Zelinsky said Mosby’s testimony, elicited at times by Marilyn Mosby’s lawyer, attempted to make it seem like the investigations “were heavy-handed.”
“You mentioned you were interviewed by the FBI on your birthday, would you mind sharing your birthday?” federal public defender James Wyda had coaxed Mosby.
By mentioning other investigations his wife faced and implying they were “heavy-handed,” Mosby violated a judge’s order, prosecutors said.
At another point, Mosby mentioned “Department of Justice federal agents who came into City Hall who asked me to stop my meeting,” which Zelinsky said “was not true – they waited an hour.”
At another point, Mosby complained to Zelinsky that “the fact that we didn’t pay our taxes is why you secretly recorded me,” a remark Griggsby had stricken from the record.
Hours of back-and-forth about the scope of cross-examination ensued (all out of earshot of the jury) with Wyda imploring Griggsby not to punish the defense for Mosby’s “inadvertent word choice.”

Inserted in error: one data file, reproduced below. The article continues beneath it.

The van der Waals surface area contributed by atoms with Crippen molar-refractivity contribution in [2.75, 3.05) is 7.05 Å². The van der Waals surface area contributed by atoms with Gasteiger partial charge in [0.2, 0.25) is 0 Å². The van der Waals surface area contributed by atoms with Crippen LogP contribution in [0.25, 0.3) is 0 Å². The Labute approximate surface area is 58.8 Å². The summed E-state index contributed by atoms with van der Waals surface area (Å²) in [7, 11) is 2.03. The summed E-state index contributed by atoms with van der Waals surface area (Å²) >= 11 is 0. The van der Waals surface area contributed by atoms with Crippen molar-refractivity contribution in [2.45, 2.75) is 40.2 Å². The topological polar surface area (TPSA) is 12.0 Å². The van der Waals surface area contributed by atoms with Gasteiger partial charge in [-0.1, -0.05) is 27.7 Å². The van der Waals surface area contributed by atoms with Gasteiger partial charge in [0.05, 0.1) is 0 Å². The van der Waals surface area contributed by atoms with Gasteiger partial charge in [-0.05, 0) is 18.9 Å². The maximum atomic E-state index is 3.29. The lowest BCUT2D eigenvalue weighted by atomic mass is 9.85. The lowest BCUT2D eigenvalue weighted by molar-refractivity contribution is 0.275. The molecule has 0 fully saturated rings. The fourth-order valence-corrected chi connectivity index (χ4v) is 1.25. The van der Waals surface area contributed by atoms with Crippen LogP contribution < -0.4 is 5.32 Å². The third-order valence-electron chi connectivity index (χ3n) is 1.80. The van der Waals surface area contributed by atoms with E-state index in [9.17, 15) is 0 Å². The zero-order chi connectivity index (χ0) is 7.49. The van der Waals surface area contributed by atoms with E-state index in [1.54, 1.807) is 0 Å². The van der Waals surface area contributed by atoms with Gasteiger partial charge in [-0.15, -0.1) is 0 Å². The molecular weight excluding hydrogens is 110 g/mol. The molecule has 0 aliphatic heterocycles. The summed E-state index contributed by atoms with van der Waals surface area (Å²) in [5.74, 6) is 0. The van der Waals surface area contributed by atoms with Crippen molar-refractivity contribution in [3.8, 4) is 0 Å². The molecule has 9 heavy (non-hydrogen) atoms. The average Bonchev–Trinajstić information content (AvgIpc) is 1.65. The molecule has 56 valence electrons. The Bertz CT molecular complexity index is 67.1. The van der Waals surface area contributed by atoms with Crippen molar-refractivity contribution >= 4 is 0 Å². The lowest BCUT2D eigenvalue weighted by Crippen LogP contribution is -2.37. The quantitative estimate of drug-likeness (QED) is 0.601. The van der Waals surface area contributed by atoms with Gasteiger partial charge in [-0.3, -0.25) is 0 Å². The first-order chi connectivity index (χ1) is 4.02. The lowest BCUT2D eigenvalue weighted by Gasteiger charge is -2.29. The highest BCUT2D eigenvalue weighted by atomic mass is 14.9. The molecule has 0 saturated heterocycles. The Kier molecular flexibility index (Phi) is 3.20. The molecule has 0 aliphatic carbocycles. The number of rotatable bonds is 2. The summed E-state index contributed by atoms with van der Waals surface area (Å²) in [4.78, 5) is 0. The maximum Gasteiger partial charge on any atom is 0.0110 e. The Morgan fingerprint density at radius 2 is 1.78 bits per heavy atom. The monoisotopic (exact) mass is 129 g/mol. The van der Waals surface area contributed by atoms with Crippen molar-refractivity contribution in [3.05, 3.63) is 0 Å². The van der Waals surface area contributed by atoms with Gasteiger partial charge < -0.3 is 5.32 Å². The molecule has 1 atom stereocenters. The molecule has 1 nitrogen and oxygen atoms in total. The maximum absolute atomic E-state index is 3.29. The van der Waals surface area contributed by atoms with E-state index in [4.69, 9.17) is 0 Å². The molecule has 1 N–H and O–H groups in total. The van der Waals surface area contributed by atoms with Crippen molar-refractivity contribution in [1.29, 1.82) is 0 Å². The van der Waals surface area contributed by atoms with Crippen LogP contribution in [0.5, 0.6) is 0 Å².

But the judge, acknowledging that “an aspersion was cast,” said she would “grant some leeway” to the prosecution, which will resume its cross-examination of Mosby on Monday.
“Are you lying here today?”
The testimony came on the fourth day of Marilyn Mosby’s trial for two counts of mortgage fraud, including charges that she lied on loan applications to buy two luxury vacation properties, one in Kissimmee, Florida, the other near Longboat Key near the Gulf of Mexico.
In November, a jury found her guilty of two counts of perjury, determining she lied about experiencing financial problems related to Covid-19 in order to obtain the money she needed for down payments on the properties. Sentencing in that case is awaiting the outcome of the mortgage fraud charges.